May 20, 2012 marked the 150th Anniversary of the Homestead Act of 1862, which paved the way for some of the first agricultural settlement of Montana Territory. From the earliest homesteaders of the 1860s and 1870s arriving in wagons, to the homesteaders of the early 1900s who came in droves by train, the story of Montana cannot be told without looking deeply into the impact of this one piece of legislation.
As homesteaders moved in, vast areas of prairie were fenced and later plowed to plant crops.
The law allowed citizens to claim 160 acres of surveyed government land. To gain full title to the land, they had to "prove up" or fulfill government criteria by building a house, planting crops, and staying on the land for five years. Once a homesteader proved up on a homestead claim and paid a small filing fee, he or she owned the land.
Modest tar-paper shacks and log cabins sprang up across Montana. The Gist Bunkhouse in Fergus County is a good example of a simple homestead cabin.
The first homestead in Montana was claimed in 1868 by a woman, near Helena. Through the end of the 19th century, most homestead settlement concentrated in the valleys and timbered lands of western Montana.
This homestead in Beaverhead County looks much as it did in the late 1890s.
Congress passed the Enlarged Homestead Act in 1909, increasing the land allotted from 160 acres to 320 acres. Between 1909 and 1919 more than 82,000 homesteaders flowed into Montana, many by train, arriving with all their belongings. The boom happened all across the West, but more people claimed more land in Montana than anywhere else. Much homestead settlement followed promotion by the railroads, which encouraged settlement of the vast open lands along their western lines.
Thousands of hopeful homesteaders passed through small town railroad depots, like the Milwaukee Road depot still standing in Geraldine.
They came from across the United States and all corners of the globe, looking for good land and a new chance in life. Montana's population brimmed with ethnic settlers, who brought the traditions, language and culture of their home countries along with them. They came individually, and in groups – sometimes in whole colonies to places like New Amsterdam and Dagmar, and settled dozens of new communities throughout the young state.
Between 1865 and 1914, people from what is now the Czech Republic settled in large numbers on the Great Plains. The community of Danvers in Fergus County was home to a significant Czech population.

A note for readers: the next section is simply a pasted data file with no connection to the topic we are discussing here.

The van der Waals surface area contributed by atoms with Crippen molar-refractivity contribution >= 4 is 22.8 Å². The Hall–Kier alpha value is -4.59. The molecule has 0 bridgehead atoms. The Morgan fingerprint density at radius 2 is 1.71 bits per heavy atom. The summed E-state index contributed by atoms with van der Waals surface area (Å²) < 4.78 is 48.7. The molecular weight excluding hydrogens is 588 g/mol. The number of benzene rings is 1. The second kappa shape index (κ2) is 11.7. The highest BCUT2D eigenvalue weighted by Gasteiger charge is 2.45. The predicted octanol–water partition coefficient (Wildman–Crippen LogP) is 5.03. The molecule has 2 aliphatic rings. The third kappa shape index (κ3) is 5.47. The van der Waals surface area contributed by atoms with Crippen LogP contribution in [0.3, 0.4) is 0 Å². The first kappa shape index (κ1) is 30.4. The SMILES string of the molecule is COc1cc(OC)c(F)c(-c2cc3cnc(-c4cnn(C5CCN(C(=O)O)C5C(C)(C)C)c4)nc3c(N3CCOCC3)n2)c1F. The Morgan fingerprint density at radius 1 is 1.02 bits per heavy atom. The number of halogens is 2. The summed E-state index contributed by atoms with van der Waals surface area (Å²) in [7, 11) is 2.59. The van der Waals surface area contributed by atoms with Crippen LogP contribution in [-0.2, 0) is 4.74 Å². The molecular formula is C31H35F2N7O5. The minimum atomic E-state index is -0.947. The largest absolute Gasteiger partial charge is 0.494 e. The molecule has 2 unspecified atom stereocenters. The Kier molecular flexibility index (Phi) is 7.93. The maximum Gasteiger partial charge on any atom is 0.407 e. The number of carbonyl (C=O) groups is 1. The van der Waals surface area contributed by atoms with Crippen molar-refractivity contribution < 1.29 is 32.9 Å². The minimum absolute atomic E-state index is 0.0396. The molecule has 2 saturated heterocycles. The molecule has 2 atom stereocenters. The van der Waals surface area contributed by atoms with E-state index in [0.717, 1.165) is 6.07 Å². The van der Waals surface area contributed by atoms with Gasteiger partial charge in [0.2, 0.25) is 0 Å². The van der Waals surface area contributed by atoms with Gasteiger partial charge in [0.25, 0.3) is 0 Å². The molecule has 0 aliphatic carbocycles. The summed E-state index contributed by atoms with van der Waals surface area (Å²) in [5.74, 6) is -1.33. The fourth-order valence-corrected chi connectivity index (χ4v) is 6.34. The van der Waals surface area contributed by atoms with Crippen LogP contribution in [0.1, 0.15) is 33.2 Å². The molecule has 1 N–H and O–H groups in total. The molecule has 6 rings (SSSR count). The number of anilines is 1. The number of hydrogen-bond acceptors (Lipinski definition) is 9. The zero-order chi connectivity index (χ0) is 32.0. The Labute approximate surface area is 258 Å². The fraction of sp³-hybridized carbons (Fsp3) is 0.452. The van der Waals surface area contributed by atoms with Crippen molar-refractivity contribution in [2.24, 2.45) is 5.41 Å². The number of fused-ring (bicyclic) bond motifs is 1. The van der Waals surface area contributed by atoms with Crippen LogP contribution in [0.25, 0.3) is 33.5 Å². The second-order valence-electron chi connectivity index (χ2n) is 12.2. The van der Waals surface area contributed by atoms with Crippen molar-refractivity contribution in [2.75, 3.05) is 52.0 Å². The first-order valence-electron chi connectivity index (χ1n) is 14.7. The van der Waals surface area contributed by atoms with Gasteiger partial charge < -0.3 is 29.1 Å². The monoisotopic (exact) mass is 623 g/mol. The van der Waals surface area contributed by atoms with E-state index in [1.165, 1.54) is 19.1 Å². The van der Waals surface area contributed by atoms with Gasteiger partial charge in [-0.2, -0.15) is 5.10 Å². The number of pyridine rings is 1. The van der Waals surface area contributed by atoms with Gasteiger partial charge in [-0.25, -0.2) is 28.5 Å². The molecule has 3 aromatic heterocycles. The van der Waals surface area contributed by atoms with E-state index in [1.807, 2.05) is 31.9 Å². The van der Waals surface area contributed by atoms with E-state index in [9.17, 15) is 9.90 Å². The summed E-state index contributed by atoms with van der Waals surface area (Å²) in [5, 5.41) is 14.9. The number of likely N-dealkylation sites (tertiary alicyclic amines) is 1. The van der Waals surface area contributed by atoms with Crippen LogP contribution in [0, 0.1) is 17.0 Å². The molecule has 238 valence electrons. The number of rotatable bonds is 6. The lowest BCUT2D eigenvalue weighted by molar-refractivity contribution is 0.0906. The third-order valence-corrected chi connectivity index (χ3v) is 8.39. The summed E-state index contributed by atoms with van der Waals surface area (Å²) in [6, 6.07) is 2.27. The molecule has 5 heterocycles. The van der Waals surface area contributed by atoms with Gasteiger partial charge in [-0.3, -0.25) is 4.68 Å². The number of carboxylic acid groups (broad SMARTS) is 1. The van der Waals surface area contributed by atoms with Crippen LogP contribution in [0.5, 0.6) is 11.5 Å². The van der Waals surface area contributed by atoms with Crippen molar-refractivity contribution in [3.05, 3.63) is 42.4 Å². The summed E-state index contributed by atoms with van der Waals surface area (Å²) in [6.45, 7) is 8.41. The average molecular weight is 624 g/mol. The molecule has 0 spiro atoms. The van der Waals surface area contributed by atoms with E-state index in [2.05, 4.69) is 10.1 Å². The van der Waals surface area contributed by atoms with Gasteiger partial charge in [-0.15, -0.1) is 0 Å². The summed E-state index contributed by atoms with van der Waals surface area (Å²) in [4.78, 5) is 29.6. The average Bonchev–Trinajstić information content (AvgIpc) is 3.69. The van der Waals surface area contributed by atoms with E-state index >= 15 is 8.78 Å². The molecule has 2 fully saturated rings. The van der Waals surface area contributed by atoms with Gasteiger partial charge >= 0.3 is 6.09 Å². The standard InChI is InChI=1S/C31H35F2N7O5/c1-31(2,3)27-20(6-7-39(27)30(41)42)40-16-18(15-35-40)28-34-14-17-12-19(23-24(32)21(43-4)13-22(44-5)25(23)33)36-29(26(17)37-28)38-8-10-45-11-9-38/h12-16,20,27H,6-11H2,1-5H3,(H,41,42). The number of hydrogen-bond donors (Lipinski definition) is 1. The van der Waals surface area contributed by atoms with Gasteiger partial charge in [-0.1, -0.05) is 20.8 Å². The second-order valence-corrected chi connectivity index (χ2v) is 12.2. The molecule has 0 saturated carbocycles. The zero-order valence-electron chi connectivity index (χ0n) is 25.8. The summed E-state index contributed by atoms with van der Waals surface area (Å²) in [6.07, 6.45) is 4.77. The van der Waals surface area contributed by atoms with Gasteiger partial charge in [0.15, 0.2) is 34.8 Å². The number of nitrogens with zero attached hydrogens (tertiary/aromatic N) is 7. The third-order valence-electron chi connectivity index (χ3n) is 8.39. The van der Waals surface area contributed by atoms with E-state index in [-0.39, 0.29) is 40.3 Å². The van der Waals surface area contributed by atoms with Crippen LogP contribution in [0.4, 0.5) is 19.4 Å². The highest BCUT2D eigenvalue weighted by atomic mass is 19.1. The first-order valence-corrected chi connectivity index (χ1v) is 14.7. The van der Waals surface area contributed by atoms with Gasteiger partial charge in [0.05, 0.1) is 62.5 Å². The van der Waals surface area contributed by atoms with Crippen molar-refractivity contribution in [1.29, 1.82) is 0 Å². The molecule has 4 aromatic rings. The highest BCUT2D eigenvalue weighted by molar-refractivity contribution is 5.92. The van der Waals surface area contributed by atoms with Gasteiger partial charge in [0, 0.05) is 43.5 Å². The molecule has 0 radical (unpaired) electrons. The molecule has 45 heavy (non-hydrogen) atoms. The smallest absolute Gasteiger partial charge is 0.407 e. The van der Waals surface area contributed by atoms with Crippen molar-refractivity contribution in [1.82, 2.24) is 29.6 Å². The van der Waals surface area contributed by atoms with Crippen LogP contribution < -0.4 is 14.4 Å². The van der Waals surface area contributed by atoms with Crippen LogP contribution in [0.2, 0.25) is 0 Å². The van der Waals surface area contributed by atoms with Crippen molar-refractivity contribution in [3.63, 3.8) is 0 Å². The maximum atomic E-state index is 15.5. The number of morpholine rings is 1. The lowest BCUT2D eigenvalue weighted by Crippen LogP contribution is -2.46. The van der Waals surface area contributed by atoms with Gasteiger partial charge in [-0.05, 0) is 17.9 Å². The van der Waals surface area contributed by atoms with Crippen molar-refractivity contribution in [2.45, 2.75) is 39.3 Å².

The Act changed settlement patterns across the state, even within Indian reservations, after land was allotted to individual tribal members leaving extra parcels to be auctioned off to non-native settlers who established farmsteads and townsites within reservation boundaries.
Hundreds of rural schoolhouses were built in homestead communities across Montana. The Big Arm School, within the Flathead Indian Reservation, enrolled both tribal and non-tribal children. It was restored to its original appearance in 2010.
Twentieth-century settlement extended to areas of the state previously not claimed for agricultural purposes. Many of these lands were arid and marginal for farming, and ultimately did not sustain families who worked hard and made many sacrifices in their quest to make a living here.
The Alvin Young homestead recalls the thousands of homestead seekers who settled southeastern Montana after the close of the Indian Wars, and created rural communities that were spread across a vast landscape.
See, hear and experience the many facets of homesteading throughout 2012 and 2013 as the Homesteading Montana website is expanded with new photos, interviews, and writing. Bookmark Homesteading Montana and visit often to see and hear compelling stories of the people, the land, the buildings, and the many cultures of the most heavily homesteaded state in the country.
This joint project of the Montana Preservation Alliance and the Montana Bureau of Land Management commemorates a momentous government land grant program that forever changed the Montana landscape and culture we know today.
The Kerstein barn near Scobey stored grain, but was mostly used by local homesteaders as a dance hall.